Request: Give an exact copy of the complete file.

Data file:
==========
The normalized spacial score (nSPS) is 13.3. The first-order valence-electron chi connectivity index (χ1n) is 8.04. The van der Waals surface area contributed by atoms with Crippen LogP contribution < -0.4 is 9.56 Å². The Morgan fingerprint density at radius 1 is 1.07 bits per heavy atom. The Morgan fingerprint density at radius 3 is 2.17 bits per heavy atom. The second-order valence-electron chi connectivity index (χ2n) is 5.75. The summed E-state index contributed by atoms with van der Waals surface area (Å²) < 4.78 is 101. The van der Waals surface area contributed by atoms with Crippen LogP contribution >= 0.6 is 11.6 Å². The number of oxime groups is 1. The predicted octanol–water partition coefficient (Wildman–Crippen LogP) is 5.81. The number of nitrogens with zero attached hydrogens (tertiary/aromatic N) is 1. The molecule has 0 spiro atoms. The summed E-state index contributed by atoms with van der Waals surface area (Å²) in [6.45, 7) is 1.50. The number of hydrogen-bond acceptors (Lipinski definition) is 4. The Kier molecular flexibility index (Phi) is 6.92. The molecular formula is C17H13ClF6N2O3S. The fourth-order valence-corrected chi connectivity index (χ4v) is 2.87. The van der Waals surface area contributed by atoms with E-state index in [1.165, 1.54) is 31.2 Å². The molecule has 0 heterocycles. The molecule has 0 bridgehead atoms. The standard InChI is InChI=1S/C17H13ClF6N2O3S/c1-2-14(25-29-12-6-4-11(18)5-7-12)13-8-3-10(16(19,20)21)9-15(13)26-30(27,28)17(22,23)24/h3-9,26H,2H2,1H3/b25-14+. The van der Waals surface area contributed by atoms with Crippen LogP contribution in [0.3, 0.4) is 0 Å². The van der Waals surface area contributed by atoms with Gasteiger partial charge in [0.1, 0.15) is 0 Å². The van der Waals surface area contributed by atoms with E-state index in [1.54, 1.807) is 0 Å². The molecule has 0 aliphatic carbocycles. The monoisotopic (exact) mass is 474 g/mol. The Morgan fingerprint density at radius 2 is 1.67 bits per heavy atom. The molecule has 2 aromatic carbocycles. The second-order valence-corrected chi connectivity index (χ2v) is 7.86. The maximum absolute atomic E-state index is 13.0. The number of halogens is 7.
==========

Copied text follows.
The normalized spacial score (nSPS) is 13.3. The first-order valence-electron chi connectivity index (χ1n) is 8.04. The van der Waals surface area contributed by atoms with Crippen LogP contribution < -0.4 is 9.56 Å². The Morgan fingerprint density at radius 1 is 1.07 bits per heavy atom. The Morgan fingerprint density at radius 3 is 2.17 bits per heavy atom. The second-order valence-electron chi connectivity index (χ2n) is 5.75. The summed E-state index contributed by atoms with van der Waals surface area (Å²) < 4.78 is 101. The van der Waals surface area contributed by atoms with Crippen LogP contribution >= 0.6 is 11.6 Å². The number of oxime groups is 1. The predicted octanol–water partition coefficient (Wildman–Crippen LogP) is 5.81. The number of nitrogens with zero attached hydrogens (tertiary/aromatic N) is 1. The molecule has 0 spiro atoms. The summed E-state index contributed by atoms with van der Waals surface area (Å²) in [6.45, 7) is 1.50. The number of hydrogen-bond acceptors (Lipinski definition) is 4. The Kier molecular flexibility index (Phi) is 6.92. The molecular formula is C17H13ClF6N2O3S. The fourth-order valence-corrected chi connectivity index (χ4v) is 2.87. The van der Waals surface area contributed by atoms with E-state index in [1.165, 1.54) is 31.2 Å². The molecule has 0 heterocycles. The molecule has 0 bridgehead atoms. The standard InChI is InChI=1S/C17H13ClF6N2O3S/c1-2-14(25-29-12-6-4-11(18)5-7-12)13-8-3-10(16(19,20)21)9-15(13)26-30(27,28)17(22,23)24/h3-9,26H,2H2,1H3/b25-14+. The van der Waals surface area contributed by atoms with Crippen LogP contribution in [0.3, 0.4) is 0 Å². The van der Waals surface area contributed by atoms with Gasteiger partial charge in [0.1, 0.15) is 0 Å². The van der Waals surface area contributed by atoms with E-state index in [1.54, 1.807) is 0 Å². The molecule has 0 aliphatic carbocycles. The monoisotopic (exact) mass is 474 g/mol. The Morgan fingerprint density at radius 2 is 1.67 bits per heavy atom. The molecule has 2 aromatic carbocycles. The second-order valence-corrected chi connectivity index (χ2v) is 7.86. The maximum absolute atomic E-state index is 13.0. The number of halogens is 7.